University of Minnesota

Obesity in Capsule

Overweight and obesity have long been associated clinically with early death and disability, and with susceptibility to heart attack, stroke, diabetes, and plethoric habitus. The classic build and blood pressure studies of the early 20th century insurance industry provided quantitative estimates of the excess mortality risk mainly of gross overweight. Clinical studies found frequent correlates of obesity with metabolic disorders, mainly glucose intolerance and hypertension.

Epidemiological studies of the modern era have gradually thrown light on the nature and degree of cardiovascular, chronic diseases, and overall mortality risk to body mass. The issue has been central to CVD epidemiology from its origins. Despite the precision of weight, the difficulty to measure fat composition of the body and the complex interrelations of overweight and metabolism have made study difficult. Gender and age differences, duration of follow-up, consideration of smoking habit and other risk factor correlates of smoking complicate the study. Cultural differences in the habitual diet by which individuals and populations achieved overweight play a major role in different findings about risk and obesity, as does the duration of follow-up of cohorts; the risk of overweight affects longer term risk of those measured in health.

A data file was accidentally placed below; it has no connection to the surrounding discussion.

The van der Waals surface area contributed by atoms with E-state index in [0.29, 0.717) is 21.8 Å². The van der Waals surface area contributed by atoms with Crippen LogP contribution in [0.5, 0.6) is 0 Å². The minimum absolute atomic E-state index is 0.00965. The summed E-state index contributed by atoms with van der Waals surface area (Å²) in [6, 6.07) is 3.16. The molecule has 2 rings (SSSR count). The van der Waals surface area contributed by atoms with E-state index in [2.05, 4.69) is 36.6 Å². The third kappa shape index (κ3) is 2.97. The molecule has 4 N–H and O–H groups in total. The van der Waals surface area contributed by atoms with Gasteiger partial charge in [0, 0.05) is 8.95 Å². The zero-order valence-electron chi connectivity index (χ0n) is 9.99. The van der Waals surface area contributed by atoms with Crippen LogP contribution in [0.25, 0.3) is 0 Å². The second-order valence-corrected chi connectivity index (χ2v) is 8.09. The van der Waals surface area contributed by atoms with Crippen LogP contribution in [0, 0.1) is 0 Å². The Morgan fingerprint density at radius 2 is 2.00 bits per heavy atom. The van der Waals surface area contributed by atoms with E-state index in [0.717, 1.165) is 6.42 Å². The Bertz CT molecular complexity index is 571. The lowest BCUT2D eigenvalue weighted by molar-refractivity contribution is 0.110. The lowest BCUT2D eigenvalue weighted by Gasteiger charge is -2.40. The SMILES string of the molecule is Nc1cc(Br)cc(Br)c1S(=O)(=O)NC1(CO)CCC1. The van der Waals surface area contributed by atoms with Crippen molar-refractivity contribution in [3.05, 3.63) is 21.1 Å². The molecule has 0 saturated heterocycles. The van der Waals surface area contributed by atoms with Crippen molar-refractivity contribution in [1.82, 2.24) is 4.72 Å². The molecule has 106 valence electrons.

Ancel Keys in particular found that the distribution of CVD events in relation to fractiles of body mass index or skinfold thickness varied greatly among populations, that overweight had to be at the extreme to affect risk, and that maintained weight or even weight gain in middle-ages of men of many cultures was associated with favorable mortality from all causes. [1]

“Patient epidemiology,” with longer term studies, exclusion of early deaths, and adjustment for confounding correlates of overweight, all tend to enhance the relationship found for body mass and CVD risk. They tend to explain the under-estimates of risk found in some studies among healthy cohorts and representative population samples. (Henry Blackburn)

[1] Keys, A. 1980. Seven Countries: A Multivariate Analysis of Death and Coronary Heart Disease, Cambridge: Harvard University Press.